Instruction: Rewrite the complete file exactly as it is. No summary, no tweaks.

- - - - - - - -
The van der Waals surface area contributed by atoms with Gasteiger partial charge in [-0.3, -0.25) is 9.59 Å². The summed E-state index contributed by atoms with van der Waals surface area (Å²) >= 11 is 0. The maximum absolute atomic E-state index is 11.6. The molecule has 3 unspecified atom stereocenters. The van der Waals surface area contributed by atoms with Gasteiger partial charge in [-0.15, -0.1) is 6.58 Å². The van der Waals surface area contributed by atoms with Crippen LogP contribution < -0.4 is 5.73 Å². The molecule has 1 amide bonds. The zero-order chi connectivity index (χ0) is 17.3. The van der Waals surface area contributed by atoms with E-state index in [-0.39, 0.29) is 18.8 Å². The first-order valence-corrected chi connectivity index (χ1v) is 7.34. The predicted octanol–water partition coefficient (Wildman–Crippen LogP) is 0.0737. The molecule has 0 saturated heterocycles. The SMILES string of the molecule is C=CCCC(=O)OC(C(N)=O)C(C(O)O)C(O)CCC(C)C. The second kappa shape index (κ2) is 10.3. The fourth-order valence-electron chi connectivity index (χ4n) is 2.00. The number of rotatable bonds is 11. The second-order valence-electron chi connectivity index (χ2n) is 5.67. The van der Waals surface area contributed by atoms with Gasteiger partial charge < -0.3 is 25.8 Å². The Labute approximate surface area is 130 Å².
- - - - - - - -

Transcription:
The van der Waals surface area contributed by atoms with Gasteiger partial charge in [-0.3, -0.25) is 9.59 Å². The summed E-state index contributed by atoms with van der Waals surface area (Å²) >= 11 is 0. The maximum absolute atomic E-state index is 11.6. The molecule has 3 unspecified atom stereocenters. The van der Waals surface area contributed by atoms with Gasteiger partial charge in [-0.15, -0.1) is 6.58 Å². The van der Waals surface area contributed by atoms with Crippen LogP contribution < -0.4 is 5.73 Å². The molecule has 1 amide bonds. The zero-order chi connectivity index (χ0) is 17.3. The van der Waals surface area contributed by atoms with E-state index in [-0.39, 0.29) is 18.8 Å². The first-order valence-corrected chi connectivity index (χ1v) is 7.34. The predicted octanol–water partition coefficient (Wildman–Crippen LogP) is 0.0737. The molecule has 0 saturated heterocycles. The SMILES string of the molecule is C=CCCC(=O)OC(C(N)=O)C(C(O)O)C(O)CCC(C)C. The second kappa shape index (κ2) is 10.3. The fourth-order valence-electron chi connectivity index (χ4n) is 2.00. The number of rotatable bonds is 11. The second-order valence-electron chi connectivity index (χ2n) is 5.67. The van der Waals surface area contributed by atoms with Gasteiger partial charge < -0.3 is 25.8 Å². The Labute approximate surface area is 130 Å².